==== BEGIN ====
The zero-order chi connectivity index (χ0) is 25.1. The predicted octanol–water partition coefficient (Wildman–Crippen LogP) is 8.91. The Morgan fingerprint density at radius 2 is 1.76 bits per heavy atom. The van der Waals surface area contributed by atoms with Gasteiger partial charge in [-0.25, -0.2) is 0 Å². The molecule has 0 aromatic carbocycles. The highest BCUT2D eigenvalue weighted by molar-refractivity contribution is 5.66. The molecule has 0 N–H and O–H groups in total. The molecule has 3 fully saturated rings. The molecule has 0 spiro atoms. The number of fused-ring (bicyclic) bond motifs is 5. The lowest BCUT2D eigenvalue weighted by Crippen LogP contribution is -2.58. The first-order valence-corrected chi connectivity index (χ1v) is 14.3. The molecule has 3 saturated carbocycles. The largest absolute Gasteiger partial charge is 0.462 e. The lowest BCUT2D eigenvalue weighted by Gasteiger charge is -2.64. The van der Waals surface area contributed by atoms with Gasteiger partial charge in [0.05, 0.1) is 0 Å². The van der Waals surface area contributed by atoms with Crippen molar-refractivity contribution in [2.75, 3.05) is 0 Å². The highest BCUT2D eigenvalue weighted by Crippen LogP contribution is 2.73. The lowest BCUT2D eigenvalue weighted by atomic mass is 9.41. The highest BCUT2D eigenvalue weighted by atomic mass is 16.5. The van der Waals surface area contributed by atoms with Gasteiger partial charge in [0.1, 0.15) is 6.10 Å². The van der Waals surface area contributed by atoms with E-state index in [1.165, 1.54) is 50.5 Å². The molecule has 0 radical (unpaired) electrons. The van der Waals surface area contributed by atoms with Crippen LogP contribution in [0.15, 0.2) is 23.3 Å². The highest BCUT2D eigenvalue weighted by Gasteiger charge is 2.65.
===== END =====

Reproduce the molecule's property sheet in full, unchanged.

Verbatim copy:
The zero-order chi connectivity index (χ0) is 25.1. The predicted octanol–water partition coefficient (Wildman–Crippen LogP) is 8.91. The Morgan fingerprint density at radius 2 is 1.76 bits per heavy atom. The van der Waals surface area contributed by atoms with Gasteiger partial charge in [-0.25, -0.2) is 0 Å². The molecule has 0 aromatic carbocycles. The highest BCUT2D eigenvalue weighted by molar-refractivity contribution is 5.66. The molecule has 0 N–H and O–H groups in total. The molecule has 3 fully saturated rings. The molecule has 0 spiro atoms. The number of fused-ring (bicyclic) bond motifs is 5. The lowest BCUT2D eigenvalue weighted by Crippen LogP contribution is -2.58. The first-order valence-corrected chi connectivity index (χ1v) is 14.3. The molecule has 3 saturated carbocycles. The largest absolute Gasteiger partial charge is 0.462 e. The lowest BCUT2D eigenvalue weighted by Gasteiger charge is -2.64. The van der Waals surface area contributed by atoms with Gasteiger partial charge in [0.05, 0.1) is 0 Å². The van der Waals surface area contributed by atoms with Crippen molar-refractivity contribution in [2.75, 3.05) is 0 Å². The highest BCUT2D eigenvalue weighted by Crippen LogP contribution is 2.73. The lowest BCUT2D eigenvalue weighted by atomic mass is 9.41. The highest BCUT2D eigenvalue weighted by atomic mass is 16.5. The van der Waals surface area contributed by atoms with Gasteiger partial charge in [0.1, 0.15) is 6.10 Å². The van der Waals surface area contributed by atoms with E-state index in [1.165, 1.54) is 50.5 Å². The molecule has 0 radical (unpaired) electrons. The van der Waals surface area contributed by atoms with Crippen LogP contribution in [0.15, 0.2) is 23.3 Å². The highest BCUT2D eigenvalue weighted by Gasteiger charge is 2.65.